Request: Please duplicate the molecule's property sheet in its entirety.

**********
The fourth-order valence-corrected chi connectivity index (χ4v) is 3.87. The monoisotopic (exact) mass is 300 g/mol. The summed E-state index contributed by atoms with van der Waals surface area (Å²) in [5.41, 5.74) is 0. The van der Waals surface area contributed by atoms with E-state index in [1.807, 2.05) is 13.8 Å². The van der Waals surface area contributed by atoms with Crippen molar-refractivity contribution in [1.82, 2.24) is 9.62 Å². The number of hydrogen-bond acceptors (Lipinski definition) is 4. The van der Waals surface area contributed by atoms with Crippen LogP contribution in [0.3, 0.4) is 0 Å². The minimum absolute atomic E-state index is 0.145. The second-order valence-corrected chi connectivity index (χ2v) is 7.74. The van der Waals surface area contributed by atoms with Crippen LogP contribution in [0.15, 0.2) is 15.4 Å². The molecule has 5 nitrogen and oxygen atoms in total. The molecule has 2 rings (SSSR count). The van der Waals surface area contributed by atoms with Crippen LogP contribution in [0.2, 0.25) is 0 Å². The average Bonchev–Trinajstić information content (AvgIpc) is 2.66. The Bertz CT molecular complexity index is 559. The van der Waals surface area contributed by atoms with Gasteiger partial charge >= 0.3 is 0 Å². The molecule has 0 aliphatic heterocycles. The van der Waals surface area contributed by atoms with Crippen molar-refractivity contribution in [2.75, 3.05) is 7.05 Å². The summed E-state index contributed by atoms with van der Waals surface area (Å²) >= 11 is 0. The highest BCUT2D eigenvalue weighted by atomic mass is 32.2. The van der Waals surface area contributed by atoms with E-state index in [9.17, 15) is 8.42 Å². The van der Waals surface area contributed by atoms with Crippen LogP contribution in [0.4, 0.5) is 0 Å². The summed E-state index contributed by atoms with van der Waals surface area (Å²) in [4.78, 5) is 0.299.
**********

The fourth-order valence-corrected chi connectivity index (χ4v) is 3.87. The monoisotopic (exact) mass is 300 g/mol. The summed E-state index contributed by atoms with van der Waals surface area (Å²) in [5.41, 5.74) is 0. The van der Waals surface area contributed by atoms with E-state index in [1.807, 2.05) is 13.8 Å². The van der Waals surface area contributed by atoms with Crippen molar-refractivity contribution in [1.82, 2.24) is 9.62 Å². The number of hydrogen-bond acceptors (Lipinski definition) is 4. The van der Waals surface area contributed by atoms with Crippen LogP contribution in [0.3, 0.4) is 0 Å². The minimum absolute atomic E-state index is 0.145. The second-order valence-corrected chi connectivity index (χ2v) is 7.74. The van der Waals surface area contributed by atoms with Crippen LogP contribution in [0.15, 0.2) is 15.4 Å². The molecule has 5 nitrogen and oxygen atoms in total. The molecule has 2 rings (SSSR count). The van der Waals surface area contributed by atoms with Crippen LogP contribution in [0.2, 0.25) is 0 Å². The average Bonchev–Trinajstić information content (AvgIpc) is 2.66. The Bertz CT molecular complexity index is 559. The van der Waals surface area contributed by atoms with Gasteiger partial charge >= 0.3 is 0 Å². The molecule has 0 aliphatic heterocycles. The van der Waals surface area contributed by atoms with Crippen molar-refractivity contribution in [2.75, 3.05) is 7.05 Å². The summed E-state index contributed by atoms with van der Waals surface area (Å²) >= 11 is 0. The highest BCUT2D eigenvalue weighted by atomic mass is 32.2. The van der Waals surface area contributed by atoms with E-state index in [9.17, 15) is 8.42 Å². The van der Waals surface area contributed by atoms with Crippen LogP contribution in [0.4, 0.5) is 0 Å². The summed E-state index contributed by atoms with van der Waals surface area (Å²) in [4.78, 5) is 0.299.